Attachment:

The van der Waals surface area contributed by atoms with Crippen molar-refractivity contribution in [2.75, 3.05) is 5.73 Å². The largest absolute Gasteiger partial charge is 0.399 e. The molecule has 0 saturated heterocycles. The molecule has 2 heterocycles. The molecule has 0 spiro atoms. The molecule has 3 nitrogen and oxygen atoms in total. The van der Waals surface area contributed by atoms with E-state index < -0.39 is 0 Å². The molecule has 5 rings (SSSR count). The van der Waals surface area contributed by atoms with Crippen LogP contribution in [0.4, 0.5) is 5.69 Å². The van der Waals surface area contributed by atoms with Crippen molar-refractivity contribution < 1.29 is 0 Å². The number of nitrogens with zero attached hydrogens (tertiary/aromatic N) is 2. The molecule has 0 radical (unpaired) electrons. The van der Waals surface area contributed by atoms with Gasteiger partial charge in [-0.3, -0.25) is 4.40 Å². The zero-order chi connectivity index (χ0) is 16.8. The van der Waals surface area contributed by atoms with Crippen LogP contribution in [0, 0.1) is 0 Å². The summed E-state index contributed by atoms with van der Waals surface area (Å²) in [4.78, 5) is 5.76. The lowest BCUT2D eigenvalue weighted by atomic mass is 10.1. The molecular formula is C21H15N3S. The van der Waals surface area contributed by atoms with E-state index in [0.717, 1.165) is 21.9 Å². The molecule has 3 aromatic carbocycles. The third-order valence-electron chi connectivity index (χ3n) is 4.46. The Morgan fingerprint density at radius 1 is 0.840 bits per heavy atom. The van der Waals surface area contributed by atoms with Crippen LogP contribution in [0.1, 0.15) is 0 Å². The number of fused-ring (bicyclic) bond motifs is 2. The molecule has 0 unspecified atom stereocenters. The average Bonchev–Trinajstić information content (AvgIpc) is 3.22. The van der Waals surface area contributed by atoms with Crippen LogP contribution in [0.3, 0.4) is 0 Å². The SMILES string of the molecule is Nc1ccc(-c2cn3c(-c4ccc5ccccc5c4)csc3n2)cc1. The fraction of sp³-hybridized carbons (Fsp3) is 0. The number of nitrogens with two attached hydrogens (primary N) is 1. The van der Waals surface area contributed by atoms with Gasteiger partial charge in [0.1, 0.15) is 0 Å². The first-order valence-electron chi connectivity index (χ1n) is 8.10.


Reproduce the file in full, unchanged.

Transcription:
The van der Waals surface area contributed by atoms with Crippen molar-refractivity contribution in [2.75, 3.05) is 5.73 Å². The largest absolute Gasteiger partial charge is 0.399 e. The molecule has 0 saturated heterocycles. The molecule has 2 heterocycles. The molecule has 0 spiro atoms. The molecule has 3 nitrogen and oxygen atoms in total. The van der Waals surface area contributed by atoms with E-state index < -0.39 is 0 Å². The molecule has 5 rings (SSSR count). The van der Waals surface area contributed by atoms with Crippen LogP contribution in [0.4, 0.5) is 5.69 Å². The van der Waals surface area contributed by atoms with Crippen molar-refractivity contribution < 1.29 is 0 Å². The number of nitrogens with zero attached hydrogens (tertiary/aromatic N) is 2. The molecule has 0 radical (unpaired) electrons. The van der Waals surface area contributed by atoms with Gasteiger partial charge in [-0.3, -0.25) is 4.40 Å². The zero-order chi connectivity index (χ0) is 16.8. The van der Waals surface area contributed by atoms with Crippen LogP contribution in [0, 0.1) is 0 Å². The summed E-state index contributed by atoms with van der Waals surface area (Å²) in [4.78, 5) is 5.76. The lowest BCUT2D eigenvalue weighted by atomic mass is 10.1. The molecular formula is C21H15N3S. The van der Waals surface area contributed by atoms with E-state index in [0.717, 1.165) is 21.9 Å². The molecule has 3 aromatic carbocycles. The third-order valence-electron chi connectivity index (χ3n) is 4.46. The Morgan fingerprint density at radius 1 is 0.840 bits per heavy atom. The van der Waals surface area contributed by atoms with Crippen LogP contribution in [0.1, 0.15) is 0 Å². The number of fused-ring (bicyclic) bond motifs is 2. The molecule has 0 unspecified atom stereocenters. The average Bonchev–Trinajstić information content (AvgIpc) is 3.22. The van der Waals surface area contributed by atoms with Crippen LogP contribution in [0.3, 0.4) is 0 Å². The SMILES string of the molecule is Nc1ccc(-c2cn3c(-c4ccc5ccccc5c4)csc3n2)cc1. The fraction of sp³-hybridized carbons (Fsp3) is 0. The number of nitrogens with two attached hydrogens (primary N) is 1. The van der Waals surface area contributed by atoms with Gasteiger partial charge in [0.1, 0.15) is 0 Å². The first-order valence-electron chi connectivity index (χ1n) is 8.10.